What’s in a name? ‘Mixed,’ ‘biracial,’ ‘black’


Story highlights

Professor Martha Jones sparks debate about how we identify black Americans

"The language of race has always been a moving target," she writes

Jones: Listen to what people call themselves for guidance on how to address them

Editor’s Note: Martha S. Jones is a professor of history, law and Afro-American and African studies at the University of Michigan. She wrote a previous piece that explored her journey identifying as both biracial and black. Join her for a live Google Plus Hangout at 6 p.m. ET Monday about the evolving identity of African-Americans.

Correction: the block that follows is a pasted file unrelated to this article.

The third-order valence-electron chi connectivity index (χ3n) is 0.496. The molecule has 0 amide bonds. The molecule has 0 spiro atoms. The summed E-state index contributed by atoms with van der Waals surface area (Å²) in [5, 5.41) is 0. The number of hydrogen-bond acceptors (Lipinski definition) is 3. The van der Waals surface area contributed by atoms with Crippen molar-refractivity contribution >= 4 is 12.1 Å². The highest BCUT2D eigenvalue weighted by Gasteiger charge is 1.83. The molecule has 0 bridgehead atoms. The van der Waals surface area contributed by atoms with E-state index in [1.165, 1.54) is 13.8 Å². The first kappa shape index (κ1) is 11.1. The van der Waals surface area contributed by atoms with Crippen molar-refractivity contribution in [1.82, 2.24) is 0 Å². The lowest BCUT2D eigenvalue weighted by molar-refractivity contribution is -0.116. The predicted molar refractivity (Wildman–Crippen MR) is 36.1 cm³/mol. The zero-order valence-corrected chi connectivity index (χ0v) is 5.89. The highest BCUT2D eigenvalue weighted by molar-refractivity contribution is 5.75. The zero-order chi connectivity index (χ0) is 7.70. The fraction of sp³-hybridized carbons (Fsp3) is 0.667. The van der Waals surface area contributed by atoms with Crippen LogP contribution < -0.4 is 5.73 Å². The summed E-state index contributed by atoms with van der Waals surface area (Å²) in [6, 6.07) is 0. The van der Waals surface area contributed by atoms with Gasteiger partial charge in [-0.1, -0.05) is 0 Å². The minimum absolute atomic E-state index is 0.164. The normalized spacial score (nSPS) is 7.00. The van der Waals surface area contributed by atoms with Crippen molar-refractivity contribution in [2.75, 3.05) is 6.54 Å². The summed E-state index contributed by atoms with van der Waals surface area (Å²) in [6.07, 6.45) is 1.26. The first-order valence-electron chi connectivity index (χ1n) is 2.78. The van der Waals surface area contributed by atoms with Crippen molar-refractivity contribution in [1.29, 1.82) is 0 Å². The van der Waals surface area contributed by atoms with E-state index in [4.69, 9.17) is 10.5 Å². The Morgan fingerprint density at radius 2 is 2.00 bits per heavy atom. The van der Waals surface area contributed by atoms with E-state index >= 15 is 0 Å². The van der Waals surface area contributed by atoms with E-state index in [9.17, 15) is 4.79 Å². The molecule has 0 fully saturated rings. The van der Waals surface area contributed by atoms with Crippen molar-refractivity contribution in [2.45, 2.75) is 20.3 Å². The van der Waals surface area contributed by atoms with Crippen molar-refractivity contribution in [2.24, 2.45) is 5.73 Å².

CNN —  

When the census listed Negro as a race option in 2010, a controversy erupted.

My students at the University of Michigan were eager to denounce the term’s use: “Negro? It has to go!”

Professor Martha Jones
Professor Martha Jones

To their ears, “Negro” was derogatory, too close in tone to the other, more infamous n-word. I played devil’s advocate, to test their thinking: “But some black elders still self-identify as Negroes.” “It’s preferable to its predecessor, colored.”

“Don’t some of you belong to the National Council of Negro Women chapter?”

I could not shake their thought.